Each year, AP6 reviews and documents the risks associated with its operations. Each risk area has its own risk factors, which are analyzed. Each risk is then discussed, along with establishing the likelihood of it occurring and what impact it would have on operations. An assessment is also made of the mitigating factors that exist, and whether the level of net risk is acceptable. This work is carried out by the AP6 senior executives and their results are reported to the Audit Committee, or, if it pertains to sustainability, to the Sustainability Committee. As with all organizations and business activities, there are many risks that must be managed. Below is a description of the six risks that have been assessed as most significant to AP6 and its activities.
Market risk is the risk that a fair value or future cash flow from an investment will vary due to changes in the market. The market risks that predominantly affect AP6 are share price, currency and interest rate risks. Both fund and company investments are exposed to these risks and they are monitored continuously. A maximum of 10 percent of AP6’s assets, valued at market value, may be exposed to currency risk. For this reason, AP6 uses derivative instruments to hedge the currency risk.
Credit and counterparty risk
This arises as an effect of the inability or unwillingness of a fund or company to carry out its contractual obligations or other commitments, a factor which could lead to losses. In these cases, AP6 is working to diversify the portfolio so that its exposure to individual holdings will not be too high.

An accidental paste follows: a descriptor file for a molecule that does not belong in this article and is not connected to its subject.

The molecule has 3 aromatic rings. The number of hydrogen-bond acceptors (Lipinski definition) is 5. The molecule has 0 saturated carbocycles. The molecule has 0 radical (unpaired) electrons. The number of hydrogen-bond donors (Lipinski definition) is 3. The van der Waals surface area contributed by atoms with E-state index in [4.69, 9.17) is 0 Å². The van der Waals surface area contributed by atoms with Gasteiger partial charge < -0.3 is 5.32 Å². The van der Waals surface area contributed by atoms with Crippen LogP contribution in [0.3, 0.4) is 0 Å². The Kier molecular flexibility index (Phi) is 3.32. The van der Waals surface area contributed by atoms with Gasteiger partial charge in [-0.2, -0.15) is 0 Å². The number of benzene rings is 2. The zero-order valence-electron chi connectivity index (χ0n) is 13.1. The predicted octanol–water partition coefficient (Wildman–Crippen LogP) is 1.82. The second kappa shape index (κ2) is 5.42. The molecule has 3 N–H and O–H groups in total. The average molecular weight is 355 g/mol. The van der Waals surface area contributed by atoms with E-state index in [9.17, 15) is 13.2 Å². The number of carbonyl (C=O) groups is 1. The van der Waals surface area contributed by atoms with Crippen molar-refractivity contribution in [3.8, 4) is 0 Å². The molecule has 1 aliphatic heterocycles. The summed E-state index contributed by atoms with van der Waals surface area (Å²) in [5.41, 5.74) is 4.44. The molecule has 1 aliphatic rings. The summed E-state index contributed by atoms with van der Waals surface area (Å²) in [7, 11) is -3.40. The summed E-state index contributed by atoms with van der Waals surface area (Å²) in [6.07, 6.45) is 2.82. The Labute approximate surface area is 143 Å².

This risk is best described as the risk of a financing crisis. One of the ways in which liquidity risk arises is when assets, liabilities and commitments have different maturities. As AP6 does not have any inflows or outflows to the pension scheme, AP6 only needs to consider its own investing activities. Unlike other buffer funds, there is no legal requirement on the proportion of assets that must be placed in investments with a low liquidity risk. AP6’s target is for the liquidity reserve to normally account for approximately 10 percent of AP6’s total managed assets. There is also a credit facility that can be utilized if a need for financing arises.
Refers to the risk that a holding fails to perform in accordance with the objectives set in, for example, the ownership plan or business plan. This category of risk is monitored by the Direct Investment and Fund Investment organizations. AP6 monitors its investments by being an active owner with the objective of having a representative on the board of the unlisted companies when the ownership interest makes this feasible. The financial performance of both companies and funds is continually monitored.
The risk of financial loss as a result of human error, inadequate processes, external events or faulty systems. The ways in which AP6 manages these risks include documenting and mapping different process flows. In addition, there are also ongoing, individual skill development activities.
These risks exist in all types of organizations and with all types of business activity. For AP6, exposure is primarily via the investments it makes in companies and funds. Sustainability risks vary, depending on the company or fund’s business activities and geographic location. Examples include violation of human rights or labor rights, corruption risks, risk of environmental damage or climate risks. AP6 manages its sustainability risks by systematically reviewing and assessing them prior to making an investment. Afterwards, it works with them continually during the ownership phase. The risks are also managed by, each year, having the Board of Directors establish goals for AP6’s systematic sustainability efforts.